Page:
3. Emphasize that the federal government will collect. Borrowers who plan to simply ignore the monthly repayment statements until the government forgets about the loan are making a mistake. The federal government is very serious about collecting the full amount of student loan debt owed. Once a borrower starts missing payments, the loan goes into delinquency status. During the delinquency period, the borrower is still able to work with the loan servicer to devise a repayment plan. After 270days of loan delinquency, the loan transfers into default status. Once the borrower defaults on the loan, the loan servicer is replaced by a loan collector. While the main goal of the servicer is to educate borrowers and help them find repayment solutions, the main goal of the collector is to collect the money. The government has the authority to collect money owed by garnishing wages and withholding tax refunds, and they will do so. Defaulting on student loans severely lowers borrowers’ credit scores and will increase the amount that the student will eventually be required to pay back due to increased interest charges and possible collection fees. You will be providing sage counsel if you convey to borrowers that their chances of outwaiting the government until it gives up collecting the amount owed are miniscule.
  4. Determine amount available for repayment. If the borrower has a job or job offer, the salary or wages can be placed into a net pay calculator to ascertain “take home” pay. Having this figure enables the financial advisor to work with the borrower to prepare a preliminary budget for determining an approximate amount that will be available for monthly loan payments. The preliminary budget will enable the advisor to discuss the various loan payment options based on the borrower’s ability to pay. For borrowers who do not have jobs or any other incomes necessary to repay their loans, they should call their loan servicers to tell them of their unemployed status. The servicers will be able to explain options. A good option for unemployed borrowers may be to apply for an unemployment deferment. Just as when the borrower was enrolled at least halftime in a degree seeking program that qualified for an in-school deferment, the unemployment deferment status temporarily delays loan repayment. An excellent feature of a deferment is that the government pays the interest on subsidized loans. There are other deferments available, such as economic hardship and military deployment. Interested borrowers should speak with their servicers to learn the specific requirements to qualify and for procedures to apply Forbearance is another option that enables borrowers to postpone their monthly payments or reduce the amount of their monthly payments for up to 12 months to help avoid default. The disadvantage of forbearance is that during the postponement period, all interest, including for subsidized loans, accrues to the borrower. The advantage of forbearance is that the approval process is much easier; the loan servicer may be able to grant a forbearance over the phone.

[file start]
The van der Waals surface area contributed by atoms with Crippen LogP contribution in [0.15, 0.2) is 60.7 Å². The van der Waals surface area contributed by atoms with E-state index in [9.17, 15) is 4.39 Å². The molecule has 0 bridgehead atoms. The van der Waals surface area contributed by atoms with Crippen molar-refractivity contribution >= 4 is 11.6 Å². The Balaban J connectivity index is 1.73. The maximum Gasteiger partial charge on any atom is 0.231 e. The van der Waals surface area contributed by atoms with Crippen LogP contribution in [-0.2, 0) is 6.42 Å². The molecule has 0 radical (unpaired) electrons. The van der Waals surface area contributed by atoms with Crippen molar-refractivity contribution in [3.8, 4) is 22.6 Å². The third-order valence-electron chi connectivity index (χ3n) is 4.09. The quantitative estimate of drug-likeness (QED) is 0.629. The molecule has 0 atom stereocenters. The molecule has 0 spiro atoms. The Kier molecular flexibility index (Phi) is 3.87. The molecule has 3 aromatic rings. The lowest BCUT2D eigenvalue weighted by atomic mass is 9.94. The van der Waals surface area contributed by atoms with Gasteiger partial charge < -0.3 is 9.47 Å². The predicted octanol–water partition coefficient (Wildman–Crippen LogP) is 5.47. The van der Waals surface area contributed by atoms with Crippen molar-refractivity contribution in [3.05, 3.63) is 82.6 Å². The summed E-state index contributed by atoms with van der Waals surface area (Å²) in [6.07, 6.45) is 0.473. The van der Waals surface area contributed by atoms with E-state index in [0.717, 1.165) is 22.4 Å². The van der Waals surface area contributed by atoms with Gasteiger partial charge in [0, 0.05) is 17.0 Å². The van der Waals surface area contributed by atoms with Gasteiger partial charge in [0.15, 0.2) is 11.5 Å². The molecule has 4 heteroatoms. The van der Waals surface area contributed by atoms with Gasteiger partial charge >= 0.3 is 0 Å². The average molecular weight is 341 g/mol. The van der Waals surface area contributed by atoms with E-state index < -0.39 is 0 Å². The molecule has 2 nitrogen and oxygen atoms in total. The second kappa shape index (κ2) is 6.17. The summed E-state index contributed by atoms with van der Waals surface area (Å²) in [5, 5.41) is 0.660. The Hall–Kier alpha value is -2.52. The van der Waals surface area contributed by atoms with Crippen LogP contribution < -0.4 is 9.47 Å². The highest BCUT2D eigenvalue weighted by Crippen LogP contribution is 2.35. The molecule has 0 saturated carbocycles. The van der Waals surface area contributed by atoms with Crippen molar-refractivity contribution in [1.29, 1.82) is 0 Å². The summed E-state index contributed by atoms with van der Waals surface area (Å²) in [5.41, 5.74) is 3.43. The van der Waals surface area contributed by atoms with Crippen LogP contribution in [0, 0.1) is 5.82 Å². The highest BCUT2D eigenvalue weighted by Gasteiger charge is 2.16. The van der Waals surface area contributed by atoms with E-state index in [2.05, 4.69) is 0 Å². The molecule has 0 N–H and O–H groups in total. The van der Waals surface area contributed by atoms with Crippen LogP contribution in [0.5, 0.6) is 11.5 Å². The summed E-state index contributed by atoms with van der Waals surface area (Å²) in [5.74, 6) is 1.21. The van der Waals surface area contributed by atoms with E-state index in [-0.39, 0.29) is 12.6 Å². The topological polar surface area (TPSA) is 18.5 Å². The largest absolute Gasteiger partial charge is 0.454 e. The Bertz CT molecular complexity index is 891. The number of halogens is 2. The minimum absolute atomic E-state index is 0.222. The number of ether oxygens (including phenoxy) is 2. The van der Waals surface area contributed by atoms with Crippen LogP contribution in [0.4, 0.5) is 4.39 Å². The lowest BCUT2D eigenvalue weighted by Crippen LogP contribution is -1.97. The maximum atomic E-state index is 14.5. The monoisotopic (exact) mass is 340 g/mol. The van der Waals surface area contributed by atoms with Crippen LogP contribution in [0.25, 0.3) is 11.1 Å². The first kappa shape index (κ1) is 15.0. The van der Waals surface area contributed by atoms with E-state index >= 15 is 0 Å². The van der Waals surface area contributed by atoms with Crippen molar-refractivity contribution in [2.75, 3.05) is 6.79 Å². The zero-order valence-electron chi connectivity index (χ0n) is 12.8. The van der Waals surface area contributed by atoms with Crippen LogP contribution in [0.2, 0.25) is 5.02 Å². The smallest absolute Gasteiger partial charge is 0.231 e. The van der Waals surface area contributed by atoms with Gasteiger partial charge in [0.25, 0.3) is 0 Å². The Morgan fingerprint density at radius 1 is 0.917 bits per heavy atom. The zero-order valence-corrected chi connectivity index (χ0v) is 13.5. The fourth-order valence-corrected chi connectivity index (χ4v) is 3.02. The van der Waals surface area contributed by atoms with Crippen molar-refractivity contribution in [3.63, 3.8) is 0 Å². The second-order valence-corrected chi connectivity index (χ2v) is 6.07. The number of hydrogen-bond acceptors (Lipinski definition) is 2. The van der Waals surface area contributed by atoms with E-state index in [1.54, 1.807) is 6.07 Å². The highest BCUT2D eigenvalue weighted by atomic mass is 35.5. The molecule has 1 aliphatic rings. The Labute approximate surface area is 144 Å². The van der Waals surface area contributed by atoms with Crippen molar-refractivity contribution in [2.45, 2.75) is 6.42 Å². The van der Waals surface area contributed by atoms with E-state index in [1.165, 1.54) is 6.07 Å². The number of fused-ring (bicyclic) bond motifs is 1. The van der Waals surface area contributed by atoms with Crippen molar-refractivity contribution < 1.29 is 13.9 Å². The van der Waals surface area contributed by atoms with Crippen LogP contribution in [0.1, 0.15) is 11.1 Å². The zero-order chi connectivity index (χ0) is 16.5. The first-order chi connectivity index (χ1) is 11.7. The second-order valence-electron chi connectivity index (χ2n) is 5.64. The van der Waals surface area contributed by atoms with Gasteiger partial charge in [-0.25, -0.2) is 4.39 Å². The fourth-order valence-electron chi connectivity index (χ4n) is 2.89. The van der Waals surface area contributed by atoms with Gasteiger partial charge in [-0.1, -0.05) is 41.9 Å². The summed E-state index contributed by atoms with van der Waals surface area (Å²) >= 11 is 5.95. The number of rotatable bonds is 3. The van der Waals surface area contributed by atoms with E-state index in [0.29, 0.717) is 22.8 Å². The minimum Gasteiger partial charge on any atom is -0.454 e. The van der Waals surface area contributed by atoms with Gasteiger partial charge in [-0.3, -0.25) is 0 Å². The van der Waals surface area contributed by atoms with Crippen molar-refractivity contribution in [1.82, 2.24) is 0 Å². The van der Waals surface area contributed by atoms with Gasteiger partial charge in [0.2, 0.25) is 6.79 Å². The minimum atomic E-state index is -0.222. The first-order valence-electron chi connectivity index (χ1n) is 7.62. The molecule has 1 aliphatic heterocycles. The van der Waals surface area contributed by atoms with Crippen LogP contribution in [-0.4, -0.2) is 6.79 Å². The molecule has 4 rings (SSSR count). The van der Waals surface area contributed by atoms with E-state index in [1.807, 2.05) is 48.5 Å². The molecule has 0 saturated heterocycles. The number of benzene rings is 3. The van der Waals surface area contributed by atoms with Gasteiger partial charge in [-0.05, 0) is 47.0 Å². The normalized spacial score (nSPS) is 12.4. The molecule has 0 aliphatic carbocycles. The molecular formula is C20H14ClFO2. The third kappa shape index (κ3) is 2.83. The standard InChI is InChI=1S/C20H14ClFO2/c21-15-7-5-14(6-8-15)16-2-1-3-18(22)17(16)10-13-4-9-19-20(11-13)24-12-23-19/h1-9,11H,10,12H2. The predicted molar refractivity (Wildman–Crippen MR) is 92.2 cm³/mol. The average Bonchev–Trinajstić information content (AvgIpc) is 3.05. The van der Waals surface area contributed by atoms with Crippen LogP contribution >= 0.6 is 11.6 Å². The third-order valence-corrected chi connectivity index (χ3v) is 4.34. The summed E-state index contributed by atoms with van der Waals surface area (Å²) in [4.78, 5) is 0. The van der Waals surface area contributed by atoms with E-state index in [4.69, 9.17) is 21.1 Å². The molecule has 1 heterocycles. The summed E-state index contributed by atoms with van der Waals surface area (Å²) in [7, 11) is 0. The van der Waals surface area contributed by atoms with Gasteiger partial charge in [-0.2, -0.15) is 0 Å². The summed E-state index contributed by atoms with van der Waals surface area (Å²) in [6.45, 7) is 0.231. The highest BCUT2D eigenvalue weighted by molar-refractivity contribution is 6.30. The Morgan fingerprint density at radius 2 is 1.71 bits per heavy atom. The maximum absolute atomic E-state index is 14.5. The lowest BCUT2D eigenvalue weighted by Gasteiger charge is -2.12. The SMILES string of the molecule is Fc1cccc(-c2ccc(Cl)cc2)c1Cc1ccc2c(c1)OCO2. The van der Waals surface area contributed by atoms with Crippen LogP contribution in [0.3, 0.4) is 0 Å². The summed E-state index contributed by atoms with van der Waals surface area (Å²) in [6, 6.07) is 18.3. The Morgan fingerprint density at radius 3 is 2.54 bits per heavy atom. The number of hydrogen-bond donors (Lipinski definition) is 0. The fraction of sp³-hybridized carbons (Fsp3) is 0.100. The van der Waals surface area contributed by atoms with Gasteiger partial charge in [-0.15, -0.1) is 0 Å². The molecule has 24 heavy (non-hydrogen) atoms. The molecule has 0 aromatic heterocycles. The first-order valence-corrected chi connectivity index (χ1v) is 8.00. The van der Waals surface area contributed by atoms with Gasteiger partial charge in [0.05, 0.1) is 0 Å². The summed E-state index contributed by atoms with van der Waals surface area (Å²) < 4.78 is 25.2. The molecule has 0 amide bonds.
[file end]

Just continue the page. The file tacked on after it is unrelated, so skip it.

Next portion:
5. Discuss standard payment. Borrowers about to begin their repayment will be placed in the standard payment plan unless they select another option. The standard payment plan is usually the best option for borrowers who have secured a job with sufficient income to afford their monthly payments. Federal loans are typically amortized over 10 years and payments begin after the loan grace period. The grace period for federal student loans is normally six months, although the Perkins Loan has a nine month grace period. If the monthly payment due is less than$50, the amount due will be increased to the $50 minimum. Explaining the standard payment option often provides the opportunity to discuss automatic monthly withdrawals from the borrower’s checking account to make the student loan payment. Establishing automatic payments is usually a wise choice for borrowers about to begin their repayments for three reasons: (1) payments are not missed due to neglect or forgetfulness; (2)there is an easily accessed record of payments on the same date each month in case there is a dispute between the borrower and servicer regarding payment history; and (3)terms of some federal loans allow servicers to reduce the loan interest rate by twenty-five basis points as an incentive for borrowers to establish automatic payments. Some borrowers want to pay off their loans as quickly as possible. Those borrowers should be advised that they are allowed to prepay their federal loans at any time no matter if they are still students, in the grace period or making their monthly payments. Those that want to make payments in addition to the normal monthly payments should make sure to clearly indicate that their payment is to be “applied to principal” so that the servicer does not mistakenly believe that borrower is making an early monthly payment.